Germany want 'win-win-situation' on genocide reparation

16 Dec 2015 19:00pm
WINDHOEK, 16 DEC (NAMPA) - The German Special Envoy for the negotiations of the reparation to the victims of the genocide during German colonial rule said his Government wants to obtain a 'win-win-situation' with the Namibian Government.
Ruprecht Polenz, who is on a three-day visit in the country to familiarise himself with the atrocities committed by the German colonial troops against OvaHerero and Nama people between 1904 and 1908, told local journalists at a media conference on Wednesday that to achieve a ‘win-win-situation’ the Namibian Government must also do its part.
“Our (German Government) main guideline for the negotiations on the genocide reparation is to obtain a 'win-win-situation' with our Namibian counterparts (Government) on reparation matters. Although these negotiations are mainly between the two (German and Namibian) governments, it is the duty of the Namibian Government to make sure that all the representatives of the affected OvaHerero and Nama communities are being included in these negotiations. We can achieve something good when all the affected communities are being involved in the negotiations. We want to be successful with these negotiations.”
According to Polenz, he held some fruitful consultations with the Namibian Special Envoy on genocide reparation negotiations with Germany, Zed Ngavirue, through which they exchanged thoughts to achieve a mutual understanding of a 'win-win-situation' for the benefit of both countries.
Polenz said he had read a lot about the historical background of the Namibian people as well as the history of the country during his three-day visit in Namibia to get personal contacts and first-hand information.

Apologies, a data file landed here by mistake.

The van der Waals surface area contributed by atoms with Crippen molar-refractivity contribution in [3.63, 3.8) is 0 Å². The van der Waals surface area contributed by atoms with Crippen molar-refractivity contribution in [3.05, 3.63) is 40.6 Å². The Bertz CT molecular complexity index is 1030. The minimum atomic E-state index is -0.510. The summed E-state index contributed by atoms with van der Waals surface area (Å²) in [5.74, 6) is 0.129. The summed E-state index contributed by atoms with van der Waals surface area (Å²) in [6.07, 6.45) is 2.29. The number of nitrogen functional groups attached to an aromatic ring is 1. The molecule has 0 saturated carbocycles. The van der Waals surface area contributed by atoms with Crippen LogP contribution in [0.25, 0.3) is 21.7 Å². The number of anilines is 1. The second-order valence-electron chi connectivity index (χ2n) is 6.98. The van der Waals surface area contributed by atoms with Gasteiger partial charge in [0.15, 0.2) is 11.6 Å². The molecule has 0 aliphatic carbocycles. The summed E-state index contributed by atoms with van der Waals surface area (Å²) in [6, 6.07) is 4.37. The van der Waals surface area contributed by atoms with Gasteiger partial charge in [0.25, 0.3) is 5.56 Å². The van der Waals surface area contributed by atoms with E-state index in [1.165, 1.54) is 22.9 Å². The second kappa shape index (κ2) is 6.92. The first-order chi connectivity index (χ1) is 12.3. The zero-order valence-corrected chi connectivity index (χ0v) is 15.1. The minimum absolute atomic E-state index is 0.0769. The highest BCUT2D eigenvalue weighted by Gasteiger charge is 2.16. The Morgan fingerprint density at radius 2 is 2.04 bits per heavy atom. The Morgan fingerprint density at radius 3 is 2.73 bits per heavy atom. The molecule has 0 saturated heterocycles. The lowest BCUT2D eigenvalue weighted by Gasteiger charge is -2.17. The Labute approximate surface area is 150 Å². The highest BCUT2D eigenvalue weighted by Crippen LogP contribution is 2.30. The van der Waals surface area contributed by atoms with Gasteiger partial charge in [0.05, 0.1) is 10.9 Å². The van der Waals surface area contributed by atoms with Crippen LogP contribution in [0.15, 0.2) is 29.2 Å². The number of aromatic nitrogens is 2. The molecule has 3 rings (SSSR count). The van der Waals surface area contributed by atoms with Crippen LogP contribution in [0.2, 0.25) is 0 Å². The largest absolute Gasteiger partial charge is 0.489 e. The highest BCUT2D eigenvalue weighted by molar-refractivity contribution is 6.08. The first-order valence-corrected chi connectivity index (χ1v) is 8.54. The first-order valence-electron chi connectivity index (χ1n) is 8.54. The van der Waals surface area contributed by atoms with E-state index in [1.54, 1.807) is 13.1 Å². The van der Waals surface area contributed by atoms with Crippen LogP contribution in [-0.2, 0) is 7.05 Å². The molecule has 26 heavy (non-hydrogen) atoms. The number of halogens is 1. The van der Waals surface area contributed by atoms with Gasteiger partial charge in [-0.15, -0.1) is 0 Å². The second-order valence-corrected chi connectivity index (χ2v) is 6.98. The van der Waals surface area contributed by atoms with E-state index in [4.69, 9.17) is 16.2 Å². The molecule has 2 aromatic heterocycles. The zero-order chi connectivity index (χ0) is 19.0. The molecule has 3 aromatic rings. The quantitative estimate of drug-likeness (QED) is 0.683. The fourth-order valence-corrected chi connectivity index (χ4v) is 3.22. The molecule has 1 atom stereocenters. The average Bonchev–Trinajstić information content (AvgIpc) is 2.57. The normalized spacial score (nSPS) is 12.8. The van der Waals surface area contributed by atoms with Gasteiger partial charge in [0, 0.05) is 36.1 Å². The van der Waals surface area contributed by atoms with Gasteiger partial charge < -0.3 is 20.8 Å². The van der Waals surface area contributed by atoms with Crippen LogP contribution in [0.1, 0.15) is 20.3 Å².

In addition, Polenz told journalists that repatriation of the remains of Namibians killed during colonial wars also form part of negotiations between the two governments.
The two envoys particularly visited the Ohamakari area in the Otjozondjupa Region where the first battle between OvaHerero and the German colonial troops took place.
History has it that between 24 000 and 100 000 OvaHerero and 10 000 Nama people died during the genocide of 1904-1908 at the hands of the German colonial forces in Namibia. This is considered to be the first genocide of the 20th century.
The OvaHerero and Nama people gather at the cemetery in Okahandja each year to pay tribute to those who lost their lives during the genocide, led by German colonial forces' leader, Lieutenant-General Lothar von Trotha.
The genocide was characterised by widespread death from starvation and thirst, and OvaHerero people who fled the violence were forced into the Namib Desert.
It is reported that the German colonial army had systematically poisoned all known wells and waterholes in the Namib Desert at the time.
On 19 September 2006, the Namibian Parliament unanimously adopted a motion calling for reparation negotiations with Germany on the genocide committed against OvaHerero and Nama people.
The late OvaHerero Chief, Kuaima Riruako had tabled the motion in the National Assembly (NA).
Polenz will return to Namibia during February next year (2016).